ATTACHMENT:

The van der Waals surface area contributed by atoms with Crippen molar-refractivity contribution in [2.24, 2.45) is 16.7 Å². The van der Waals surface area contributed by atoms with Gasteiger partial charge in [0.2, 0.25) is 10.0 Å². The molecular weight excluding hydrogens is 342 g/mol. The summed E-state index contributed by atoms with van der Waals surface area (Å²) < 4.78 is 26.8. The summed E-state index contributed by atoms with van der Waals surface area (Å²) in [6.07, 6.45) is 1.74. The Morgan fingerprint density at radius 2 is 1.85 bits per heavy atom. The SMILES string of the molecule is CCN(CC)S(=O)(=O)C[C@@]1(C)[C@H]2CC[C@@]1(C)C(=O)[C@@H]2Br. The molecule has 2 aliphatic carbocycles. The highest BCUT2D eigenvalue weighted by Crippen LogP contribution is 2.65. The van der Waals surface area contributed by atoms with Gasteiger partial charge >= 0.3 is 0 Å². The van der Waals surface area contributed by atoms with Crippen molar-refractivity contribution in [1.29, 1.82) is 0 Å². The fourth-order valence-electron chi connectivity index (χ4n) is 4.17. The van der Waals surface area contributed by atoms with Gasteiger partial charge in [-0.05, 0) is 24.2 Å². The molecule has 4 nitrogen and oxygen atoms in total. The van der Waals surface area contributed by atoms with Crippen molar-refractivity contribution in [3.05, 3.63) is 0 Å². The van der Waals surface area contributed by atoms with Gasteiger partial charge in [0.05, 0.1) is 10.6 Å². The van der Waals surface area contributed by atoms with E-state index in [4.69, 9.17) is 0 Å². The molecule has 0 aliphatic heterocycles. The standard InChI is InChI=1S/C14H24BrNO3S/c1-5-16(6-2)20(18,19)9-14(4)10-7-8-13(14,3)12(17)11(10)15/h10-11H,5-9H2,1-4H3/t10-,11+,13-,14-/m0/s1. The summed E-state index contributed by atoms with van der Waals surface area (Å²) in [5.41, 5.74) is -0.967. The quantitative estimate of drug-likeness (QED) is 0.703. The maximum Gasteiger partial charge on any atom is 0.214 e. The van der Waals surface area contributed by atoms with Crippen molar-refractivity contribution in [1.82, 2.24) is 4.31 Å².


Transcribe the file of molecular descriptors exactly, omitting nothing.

The van der Waals surface area contributed by atoms with Crippen molar-refractivity contribution in [2.24, 2.45) is 16.7 Å². The van der Waals surface area contributed by atoms with Gasteiger partial charge in [0.2, 0.25) is 10.0 Å². The molecular weight excluding hydrogens is 342 g/mol. The summed E-state index contributed by atoms with van der Waals surface area (Å²) < 4.78 is 26.8. The summed E-state index contributed by atoms with van der Waals surface area (Å²) in [6.07, 6.45) is 1.74. The Morgan fingerprint density at radius 2 is 1.85 bits per heavy atom. The SMILES string of the molecule is CCN(CC)S(=O)(=O)C[C@@]1(C)[C@H]2CC[C@@]1(C)C(=O)[C@@H]2Br. The molecule has 2 aliphatic carbocycles. The highest BCUT2D eigenvalue weighted by Crippen LogP contribution is 2.65. The van der Waals surface area contributed by atoms with Gasteiger partial charge >= 0.3 is 0 Å². The van der Waals surface area contributed by atoms with Crippen molar-refractivity contribution in [1.29, 1.82) is 0 Å². The fourth-order valence-electron chi connectivity index (χ4n) is 4.17. The van der Waals surface area contributed by atoms with Gasteiger partial charge in [-0.05, 0) is 24.2 Å². The molecule has 4 nitrogen and oxygen atoms in total. The van der Waals surface area contributed by atoms with Crippen molar-refractivity contribution in [3.05, 3.63) is 0 Å². The van der Waals surface area contributed by atoms with Gasteiger partial charge in [0.05, 0.1) is 10.6 Å². The van der Waals surface area contributed by atoms with E-state index in [4.69, 9.17) is 0 Å². The molecule has 0 aliphatic heterocycles. The standard InChI is InChI=1S/C14H24BrNO3S/c1-5-16(6-2)20(18,19)9-14(4)10-7-8-13(14,3)12(17)11(10)15/h10-11H,5-9H2,1-4H3/t10-,11+,13-,14-/m0/s1. The summed E-state index contributed by atoms with van der Waals surface area (Å²) in [5.41, 5.74) is -0.967. The quantitative estimate of drug-likeness (QED) is 0.703. The maximum Gasteiger partial charge on any atom is 0.214 e. The van der Waals surface area contributed by atoms with Crippen molar-refractivity contribution in [1.82, 2.24) is 4.31 Å².